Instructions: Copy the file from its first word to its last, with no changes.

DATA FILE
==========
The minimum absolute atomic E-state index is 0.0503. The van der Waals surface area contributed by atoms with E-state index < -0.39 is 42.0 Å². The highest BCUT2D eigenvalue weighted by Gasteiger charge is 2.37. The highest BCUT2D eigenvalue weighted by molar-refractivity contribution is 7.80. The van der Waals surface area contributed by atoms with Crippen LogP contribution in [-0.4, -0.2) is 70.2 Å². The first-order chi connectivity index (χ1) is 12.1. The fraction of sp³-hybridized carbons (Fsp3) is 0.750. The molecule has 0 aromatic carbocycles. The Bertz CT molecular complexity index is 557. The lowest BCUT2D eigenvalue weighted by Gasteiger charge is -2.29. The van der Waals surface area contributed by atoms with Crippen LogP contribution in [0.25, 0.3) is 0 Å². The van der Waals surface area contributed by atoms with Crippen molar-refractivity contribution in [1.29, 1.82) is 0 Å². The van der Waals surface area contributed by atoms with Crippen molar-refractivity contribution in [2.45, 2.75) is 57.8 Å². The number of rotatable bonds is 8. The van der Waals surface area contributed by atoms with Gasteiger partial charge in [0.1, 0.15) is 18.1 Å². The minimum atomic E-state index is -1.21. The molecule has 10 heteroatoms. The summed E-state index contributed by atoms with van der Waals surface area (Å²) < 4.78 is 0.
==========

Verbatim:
The minimum absolute atomic E-state index is 0.0503. The van der Waals surface area contributed by atoms with E-state index < -0.39 is 42.0 Å². The highest BCUT2D eigenvalue weighted by Gasteiger charge is 2.37. The highest BCUT2D eigenvalue weighted by molar-refractivity contribution is 7.80. The van der Waals surface area contributed by atoms with Crippen LogP contribution in [-0.4, -0.2) is 70.2 Å². The first-order chi connectivity index (χ1) is 12.1. The fraction of sp³-hybridized carbons (Fsp3) is 0.750. The molecule has 0 aromatic carbocycles. The Bertz CT molecular complexity index is 557. The lowest BCUT2D eigenvalue weighted by Gasteiger charge is -2.29. The van der Waals surface area contributed by atoms with Crippen LogP contribution in [0.25, 0.3) is 0 Å². The van der Waals surface area contributed by atoms with Crippen molar-refractivity contribution in [1.29, 1.82) is 0 Å². The van der Waals surface area contributed by atoms with Crippen molar-refractivity contribution in [2.45, 2.75) is 57.8 Å². The number of rotatable bonds is 8. The van der Waals surface area contributed by atoms with Gasteiger partial charge in [0.1, 0.15) is 18.1 Å². The minimum atomic E-state index is -1.21. The molecule has 10 heteroatoms. The summed E-state index contributed by atoms with van der Waals surface area (Å²) < 4.78 is 0.